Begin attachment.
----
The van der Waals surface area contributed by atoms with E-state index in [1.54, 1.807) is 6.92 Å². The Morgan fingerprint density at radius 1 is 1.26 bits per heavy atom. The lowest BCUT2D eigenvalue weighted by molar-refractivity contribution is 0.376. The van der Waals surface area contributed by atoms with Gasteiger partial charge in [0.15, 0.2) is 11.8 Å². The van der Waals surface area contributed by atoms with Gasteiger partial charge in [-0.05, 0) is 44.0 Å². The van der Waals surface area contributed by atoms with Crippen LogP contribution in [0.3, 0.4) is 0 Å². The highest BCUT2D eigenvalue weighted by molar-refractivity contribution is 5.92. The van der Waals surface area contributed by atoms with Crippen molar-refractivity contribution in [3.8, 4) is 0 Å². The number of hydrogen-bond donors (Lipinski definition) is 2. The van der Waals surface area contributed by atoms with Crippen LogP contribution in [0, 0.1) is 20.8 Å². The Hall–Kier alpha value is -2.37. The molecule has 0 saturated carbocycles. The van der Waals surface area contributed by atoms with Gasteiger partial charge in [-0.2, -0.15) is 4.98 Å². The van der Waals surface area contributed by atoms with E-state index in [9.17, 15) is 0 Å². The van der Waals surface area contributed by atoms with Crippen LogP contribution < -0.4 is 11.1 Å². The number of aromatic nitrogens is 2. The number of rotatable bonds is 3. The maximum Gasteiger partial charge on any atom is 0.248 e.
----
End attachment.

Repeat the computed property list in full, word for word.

The van der Waals surface area contributed by atoms with E-state index in [1.54, 1.807) is 6.92 Å². The Morgan fingerprint density at radius 1 is 1.26 bits per heavy atom. The lowest BCUT2D eigenvalue weighted by molar-refractivity contribution is 0.376. The van der Waals surface area contributed by atoms with Gasteiger partial charge in [0.15, 0.2) is 11.8 Å². The van der Waals surface area contributed by atoms with Gasteiger partial charge in [-0.05, 0) is 44.0 Å². The van der Waals surface area contributed by atoms with Crippen LogP contribution in [0.3, 0.4) is 0 Å². The highest BCUT2D eigenvalue weighted by molar-refractivity contribution is 5.92. The van der Waals surface area contributed by atoms with Crippen molar-refractivity contribution in [3.8, 4) is 0 Å². The number of hydrogen-bond donors (Lipinski definition) is 2. The van der Waals surface area contributed by atoms with Crippen LogP contribution in [0, 0.1) is 20.8 Å². The Hall–Kier alpha value is -2.37. The molecule has 0 saturated carbocycles. The van der Waals surface area contributed by atoms with Gasteiger partial charge in [-0.2, -0.15) is 4.98 Å². The van der Waals surface area contributed by atoms with E-state index in [9.17, 15) is 0 Å². The van der Waals surface area contributed by atoms with Crippen LogP contribution < -0.4 is 11.1 Å². The number of aromatic nitrogens is 2. The number of rotatable bonds is 3. The maximum Gasteiger partial charge on any atom is 0.248 e.